CityHub will have a project life of five years and a budget of around $116 million. To put this into perspective, the South Korean Government is planning to spend 3.7 trillion KRW ($3.3 billion) to build the country's innovative Smart Cities.

The CityHub vision is to develop a data-centric Smart City with the aim of improving the quality of city life and enabling a sustainable city environment. This includes three stages: the development of core technologies between 2018 and 2019, validation of core technologies in trial cities between 2020 and 2021 and commercialisation and dissemination by 2022.

The new project is all about developing a new Smart City data framework. The aim is to collect Smart City data from various sub-systems, share data with citizens and manage data via a city data hub system.

Q. What are some of the issues that CityHub is aiming to address?

JS. The project is all about managing data and providing various tools and technologies that will enable services to use data from CityHub. At this moment, six cities will be involved in validating core technologies through use case challenges that local states specify. For example, public and private smart parking information will be shared with the public using blockchain technologies. There will be several shared-service applications, such as, car sharing, electric vehicles and auto-electric scooters.

Another city plans to use 5G and data analytic technologies to help citizens make decisions about various city life activities (such as, where to eat, where to play, where to go and where is a quieter location). These use cases are being put forward by various challenge teams composed of local governments, industrial members, academic organisations and research institutes.

Q. How is oneM2M being used in CityHub and what value does the standard provide?

JS. oneM2M is of course used as one of several Smart City IoT platforms alongside other legacy city platforms. All the data collected from various component Smart City systems are described using semantic information which is being standardised by oneM2M. This is taking place in a new oneM2M Work Item (WI-0094) on 'Ontologies for Smart City Services' in the oneM2M Technical Plenary.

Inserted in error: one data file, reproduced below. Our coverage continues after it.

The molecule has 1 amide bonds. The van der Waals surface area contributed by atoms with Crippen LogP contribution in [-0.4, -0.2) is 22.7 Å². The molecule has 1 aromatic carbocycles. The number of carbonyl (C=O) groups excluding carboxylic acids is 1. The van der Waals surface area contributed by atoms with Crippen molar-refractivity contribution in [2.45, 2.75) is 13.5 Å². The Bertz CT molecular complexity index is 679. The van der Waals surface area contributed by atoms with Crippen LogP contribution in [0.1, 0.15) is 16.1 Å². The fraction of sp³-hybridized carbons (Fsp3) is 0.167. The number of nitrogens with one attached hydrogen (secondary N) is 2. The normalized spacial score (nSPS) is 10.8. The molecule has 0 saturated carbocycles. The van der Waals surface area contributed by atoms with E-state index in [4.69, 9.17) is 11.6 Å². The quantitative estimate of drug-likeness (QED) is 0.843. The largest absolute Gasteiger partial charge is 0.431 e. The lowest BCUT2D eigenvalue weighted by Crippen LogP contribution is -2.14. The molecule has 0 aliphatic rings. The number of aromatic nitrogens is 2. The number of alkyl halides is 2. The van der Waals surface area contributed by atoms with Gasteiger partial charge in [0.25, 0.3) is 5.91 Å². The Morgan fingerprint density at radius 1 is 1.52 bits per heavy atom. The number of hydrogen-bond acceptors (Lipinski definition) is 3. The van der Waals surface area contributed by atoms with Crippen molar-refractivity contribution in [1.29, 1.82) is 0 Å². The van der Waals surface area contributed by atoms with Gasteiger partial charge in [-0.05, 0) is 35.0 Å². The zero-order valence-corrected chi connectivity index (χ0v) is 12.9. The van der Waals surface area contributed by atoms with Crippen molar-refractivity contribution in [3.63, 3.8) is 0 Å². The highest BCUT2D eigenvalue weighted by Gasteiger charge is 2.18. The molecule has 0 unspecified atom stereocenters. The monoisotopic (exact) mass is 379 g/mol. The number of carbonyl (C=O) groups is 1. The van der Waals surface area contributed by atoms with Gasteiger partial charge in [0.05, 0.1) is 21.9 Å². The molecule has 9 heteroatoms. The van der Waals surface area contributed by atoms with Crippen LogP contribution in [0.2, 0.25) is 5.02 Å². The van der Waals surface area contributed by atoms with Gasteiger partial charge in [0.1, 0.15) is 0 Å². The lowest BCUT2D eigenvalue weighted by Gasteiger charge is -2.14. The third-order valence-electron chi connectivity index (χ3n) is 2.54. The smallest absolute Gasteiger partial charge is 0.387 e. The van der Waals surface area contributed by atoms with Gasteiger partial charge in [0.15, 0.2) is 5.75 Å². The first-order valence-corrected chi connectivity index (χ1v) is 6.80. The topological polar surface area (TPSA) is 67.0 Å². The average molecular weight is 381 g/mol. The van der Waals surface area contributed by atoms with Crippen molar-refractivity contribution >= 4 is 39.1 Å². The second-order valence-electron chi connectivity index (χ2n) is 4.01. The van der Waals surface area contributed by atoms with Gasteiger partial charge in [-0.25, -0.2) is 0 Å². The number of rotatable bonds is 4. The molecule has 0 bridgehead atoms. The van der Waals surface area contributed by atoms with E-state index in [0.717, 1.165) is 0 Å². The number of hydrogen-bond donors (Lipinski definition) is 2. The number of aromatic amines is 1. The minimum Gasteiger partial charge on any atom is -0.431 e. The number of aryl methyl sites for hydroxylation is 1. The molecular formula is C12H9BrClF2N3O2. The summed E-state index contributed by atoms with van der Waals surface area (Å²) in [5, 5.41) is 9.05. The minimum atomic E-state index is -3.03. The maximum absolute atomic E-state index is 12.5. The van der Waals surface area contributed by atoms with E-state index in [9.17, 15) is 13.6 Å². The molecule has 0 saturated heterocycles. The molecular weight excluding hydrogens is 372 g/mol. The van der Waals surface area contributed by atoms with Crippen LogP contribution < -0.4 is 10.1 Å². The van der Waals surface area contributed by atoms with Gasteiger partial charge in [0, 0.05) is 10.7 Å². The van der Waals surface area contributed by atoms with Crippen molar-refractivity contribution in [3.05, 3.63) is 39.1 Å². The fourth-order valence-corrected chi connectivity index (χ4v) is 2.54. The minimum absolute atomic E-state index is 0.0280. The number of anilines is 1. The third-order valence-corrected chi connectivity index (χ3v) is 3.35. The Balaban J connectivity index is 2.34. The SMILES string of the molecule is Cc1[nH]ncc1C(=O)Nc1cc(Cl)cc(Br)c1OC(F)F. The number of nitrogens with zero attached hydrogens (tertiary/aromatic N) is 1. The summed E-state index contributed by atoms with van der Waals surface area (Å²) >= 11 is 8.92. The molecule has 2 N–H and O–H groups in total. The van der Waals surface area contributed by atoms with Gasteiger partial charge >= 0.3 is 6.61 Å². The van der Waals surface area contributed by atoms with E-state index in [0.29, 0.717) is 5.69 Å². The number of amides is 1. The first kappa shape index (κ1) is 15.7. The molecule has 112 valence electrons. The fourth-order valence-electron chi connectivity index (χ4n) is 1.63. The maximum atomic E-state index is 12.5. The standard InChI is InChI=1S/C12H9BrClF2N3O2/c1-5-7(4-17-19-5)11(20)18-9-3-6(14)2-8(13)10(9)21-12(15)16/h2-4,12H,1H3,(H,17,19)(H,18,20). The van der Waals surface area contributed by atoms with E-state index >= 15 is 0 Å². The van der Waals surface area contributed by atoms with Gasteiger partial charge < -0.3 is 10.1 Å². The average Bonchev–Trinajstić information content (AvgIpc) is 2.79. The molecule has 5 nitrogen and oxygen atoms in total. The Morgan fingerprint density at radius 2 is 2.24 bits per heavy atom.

In addition, the CityHub will enable semantic features standardised in oneM2M specifications such as semantic mashup and semantic annotation. In addition, further semantic technologies will be developed in CityHub and these may be used as a future input to oneM2M standardisation.

As all the data in CityHub's databases are stored with semantic information based on the standardised ontology, oneM2M applications and services can use this information to enrich Smart City services.

Q. What can cities and IoT solution providers learn from this work?

JS. A Smart City is not just an IoT based city nor is it a city with good infrastructure. A Smart City is a city with various components such as an IoT platform, standardisation, governance, interoperability, security and privacy. It also has a sustainable framework to accommodate new technologies. So, the CityHub experience will provide a way for IoT solution providers to understand how to build a sustainable Smart City. In addition, TTA and KETI are collaborating to validate and certify Smart City infrastructures based on lessons learnt from oneM2M testing and certification.

A data centric IoT service layer platform is very important for Smart Cities and oneM2M has been moving in this direction for some time. There are several Work Items, for example, on Smart Device Template (SDT 4.0), semantic enablement, ontologies for Smart City services and data analytics to trigger enhanced actions. In this regard, oneM2M is very synchronised with the CityHub project. As CityHub validates standardised Smart City service ontologies, missing ontologies will be reported back to oneM2M to enhance its standardisation activities.

In the future, the CityHub Smart Cities may be used as a testbed for oneM2M technologies, as well as a resource for experimentation and learning.